The House dress code: Ryan gets it right

Liberals are up in arms about House speaker Paul Ryan's enforcement of the House of Representatives' dress code.  As could be expected, the usual media spinners are assailing the speaker for misogyny and bias, portraying the dress code as something that unfairly targets women and invokes images of sharia law.  In truth, the dress code has been in existence for centuries, it is not the invention of Speaker Ryan, and it has historically been enforced primarily against men and not women.  (Yes, the House requires a man to wear a suit and tie even in extreme heat; this imposes upon males more and typically heavier required layers of clothing than is the case for females.  Too bad.)

The result of the House dress code episode having been dishonesty presented by the press in order to smear the speaker is that the opportunity for an objective discussion of dress codes and appropriate appearance has been shunted aside.  When the media are more interested in sideshows than in substance, honest reporting and proper understanding of issues become irrelevant.

Coming from an Orthodox Jewish background, I have a deep appreciation for dress and have developed a strong sensitivity to the messages one sends by his attire and appearance.  The Talmud elaborates about the sense of dignity that can be conveyed by one's choice of clothing, as well as about the nonverbal messages sent by one's garb and appearance.

Modesty, reverence, and an air of honor are reflected by dignified and unrevealing attire.  In fact, it is at moments when the wearing of more formal and unrevealing attire truly appears to be a burden that its message of respect for the situation at hand resonates most.  President Ronald Reagan would never enter the Oval Office without a jacket; such was his respect for the presidency.  When one considers that this self-imposed practice was probably an imposition on President Reagan, who would in all likelihood have preferred to be fully comfortable at his desk, one is struck with an even greater appreciation and sense of reverence for the presidential position.  The opposite can be true as well.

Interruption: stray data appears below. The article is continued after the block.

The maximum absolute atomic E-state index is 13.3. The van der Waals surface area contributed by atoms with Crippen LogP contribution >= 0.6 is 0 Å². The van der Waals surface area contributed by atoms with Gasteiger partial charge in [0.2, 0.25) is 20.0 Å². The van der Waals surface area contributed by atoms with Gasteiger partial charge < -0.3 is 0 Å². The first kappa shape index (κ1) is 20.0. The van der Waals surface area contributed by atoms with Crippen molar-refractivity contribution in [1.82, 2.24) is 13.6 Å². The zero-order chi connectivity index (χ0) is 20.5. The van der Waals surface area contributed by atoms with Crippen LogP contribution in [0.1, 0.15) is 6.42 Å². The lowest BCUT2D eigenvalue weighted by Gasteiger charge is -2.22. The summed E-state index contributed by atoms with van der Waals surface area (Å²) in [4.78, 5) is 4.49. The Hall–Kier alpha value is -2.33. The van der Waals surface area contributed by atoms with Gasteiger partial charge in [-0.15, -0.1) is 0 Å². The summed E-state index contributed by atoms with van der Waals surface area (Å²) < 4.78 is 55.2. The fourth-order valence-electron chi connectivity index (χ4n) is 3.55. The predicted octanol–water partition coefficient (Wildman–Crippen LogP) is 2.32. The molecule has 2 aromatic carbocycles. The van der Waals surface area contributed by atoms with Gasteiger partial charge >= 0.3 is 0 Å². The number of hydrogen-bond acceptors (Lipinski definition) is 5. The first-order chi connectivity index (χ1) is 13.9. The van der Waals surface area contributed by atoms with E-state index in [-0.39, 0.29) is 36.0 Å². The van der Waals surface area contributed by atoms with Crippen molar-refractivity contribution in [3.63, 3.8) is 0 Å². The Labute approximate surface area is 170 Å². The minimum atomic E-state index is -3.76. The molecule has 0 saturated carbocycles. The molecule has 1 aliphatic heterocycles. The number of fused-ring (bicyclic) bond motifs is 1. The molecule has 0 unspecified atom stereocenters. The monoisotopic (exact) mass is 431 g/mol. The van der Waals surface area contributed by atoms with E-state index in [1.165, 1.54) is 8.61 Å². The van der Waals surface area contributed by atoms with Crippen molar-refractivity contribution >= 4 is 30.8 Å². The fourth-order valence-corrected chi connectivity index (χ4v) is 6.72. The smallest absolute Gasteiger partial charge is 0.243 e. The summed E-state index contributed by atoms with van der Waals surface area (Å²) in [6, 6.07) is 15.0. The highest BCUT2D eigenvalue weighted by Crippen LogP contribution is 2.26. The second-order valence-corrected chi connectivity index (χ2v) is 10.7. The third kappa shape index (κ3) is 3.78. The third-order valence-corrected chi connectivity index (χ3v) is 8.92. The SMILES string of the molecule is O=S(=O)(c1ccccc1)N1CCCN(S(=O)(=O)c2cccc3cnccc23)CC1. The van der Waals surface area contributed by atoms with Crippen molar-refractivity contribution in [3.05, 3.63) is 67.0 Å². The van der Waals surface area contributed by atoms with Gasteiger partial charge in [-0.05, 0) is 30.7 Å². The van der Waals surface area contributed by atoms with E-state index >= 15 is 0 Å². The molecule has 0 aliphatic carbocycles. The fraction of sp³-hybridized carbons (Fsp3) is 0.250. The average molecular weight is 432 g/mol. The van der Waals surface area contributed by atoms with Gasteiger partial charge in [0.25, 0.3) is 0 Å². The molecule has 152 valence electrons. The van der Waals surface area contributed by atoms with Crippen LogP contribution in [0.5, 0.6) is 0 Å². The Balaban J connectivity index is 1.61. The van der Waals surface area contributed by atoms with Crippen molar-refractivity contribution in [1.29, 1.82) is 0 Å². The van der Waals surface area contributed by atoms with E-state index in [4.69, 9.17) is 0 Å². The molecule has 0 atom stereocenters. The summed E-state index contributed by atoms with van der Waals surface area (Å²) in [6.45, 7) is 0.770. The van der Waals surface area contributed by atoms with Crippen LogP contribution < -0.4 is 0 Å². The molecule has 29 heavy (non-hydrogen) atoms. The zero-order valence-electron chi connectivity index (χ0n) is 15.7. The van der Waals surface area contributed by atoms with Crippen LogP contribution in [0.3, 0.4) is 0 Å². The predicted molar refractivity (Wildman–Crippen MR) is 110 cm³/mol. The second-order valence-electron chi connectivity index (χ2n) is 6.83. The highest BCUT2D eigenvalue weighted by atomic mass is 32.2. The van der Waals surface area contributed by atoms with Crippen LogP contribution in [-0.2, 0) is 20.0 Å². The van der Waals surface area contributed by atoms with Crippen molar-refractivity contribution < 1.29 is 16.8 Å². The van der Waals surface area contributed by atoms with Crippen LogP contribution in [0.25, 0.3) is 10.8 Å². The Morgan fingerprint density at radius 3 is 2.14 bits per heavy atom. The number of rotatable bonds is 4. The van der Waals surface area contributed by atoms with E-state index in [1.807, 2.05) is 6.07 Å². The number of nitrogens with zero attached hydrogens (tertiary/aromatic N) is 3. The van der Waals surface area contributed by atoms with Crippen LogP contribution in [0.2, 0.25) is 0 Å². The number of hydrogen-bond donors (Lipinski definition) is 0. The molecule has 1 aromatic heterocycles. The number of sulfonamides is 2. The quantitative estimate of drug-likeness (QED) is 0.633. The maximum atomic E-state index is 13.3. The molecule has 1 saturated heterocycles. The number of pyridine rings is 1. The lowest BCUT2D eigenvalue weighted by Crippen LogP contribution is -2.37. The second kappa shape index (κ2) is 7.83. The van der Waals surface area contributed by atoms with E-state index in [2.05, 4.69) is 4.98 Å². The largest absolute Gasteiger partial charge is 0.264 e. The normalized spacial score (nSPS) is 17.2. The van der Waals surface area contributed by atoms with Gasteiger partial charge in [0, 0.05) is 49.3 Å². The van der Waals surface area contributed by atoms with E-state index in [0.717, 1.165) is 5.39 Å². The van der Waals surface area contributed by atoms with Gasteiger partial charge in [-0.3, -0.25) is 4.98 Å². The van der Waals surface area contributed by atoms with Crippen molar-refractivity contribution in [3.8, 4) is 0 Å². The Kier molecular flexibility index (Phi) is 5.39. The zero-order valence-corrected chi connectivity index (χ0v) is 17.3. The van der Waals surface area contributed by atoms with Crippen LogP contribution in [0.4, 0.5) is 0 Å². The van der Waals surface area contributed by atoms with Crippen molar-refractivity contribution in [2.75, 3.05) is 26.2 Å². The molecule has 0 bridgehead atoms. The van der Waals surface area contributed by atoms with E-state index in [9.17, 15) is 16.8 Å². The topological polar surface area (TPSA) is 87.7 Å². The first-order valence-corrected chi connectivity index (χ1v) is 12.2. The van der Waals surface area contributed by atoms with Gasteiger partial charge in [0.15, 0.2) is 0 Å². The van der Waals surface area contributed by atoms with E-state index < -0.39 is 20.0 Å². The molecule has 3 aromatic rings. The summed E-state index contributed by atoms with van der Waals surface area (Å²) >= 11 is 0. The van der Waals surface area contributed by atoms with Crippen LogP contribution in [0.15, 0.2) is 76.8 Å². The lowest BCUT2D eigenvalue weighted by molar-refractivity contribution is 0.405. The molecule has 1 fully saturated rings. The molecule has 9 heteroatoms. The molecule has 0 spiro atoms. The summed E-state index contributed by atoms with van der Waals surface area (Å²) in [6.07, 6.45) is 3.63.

When I was working in law, I observed the extremely dressed down and indecorous appearance of many people while in court.  Despite the professional attire of the judges and lawyers, many litigants and others doing business at chambers arrived as if they were going fishing, were in the middle of repairing their car, or were on their way to the beach.  Needless to say, this greatly impacted the atmosphere of respect and the entire tone that one would expect at the halls of the judiciary.         

Moreover, let's be honest.  When people come to work dressed in a revealing fashion, they attract the eyes of others – and not for business purposes (!).  This is one of the reasons that the Talmud exhorts its adherents to dress modestly.  Modern society would do well to consider this idea.  Keeping focused on the work at hand and not letting one's eyes wander where they should not go are very worthy things, and they are quite often learned only the hard way, after the fact.   

Comporting oneself with an appearance of modesty and dignity matters.  Speaker Ryan gets it and has the right to expect it of others.

Avrohom Gordimer is a senior rabbinic fellow at the Coalition for Jewish Values, a public policy institute reflecting traditional Jewish thought.  He serves on the editorial board of Jewish Action magazine, is a staff writer for the Cross-Currents website, and is a frequent contributor to Israel National News, Yated Ne'eman, and a host of other publications.  He is a member of the Rabbinical Council of America and the New York Bar, and he works as an account executive at a large Jewish organization based in Manhattan.  The views expressed in the above article are solely those of the writer.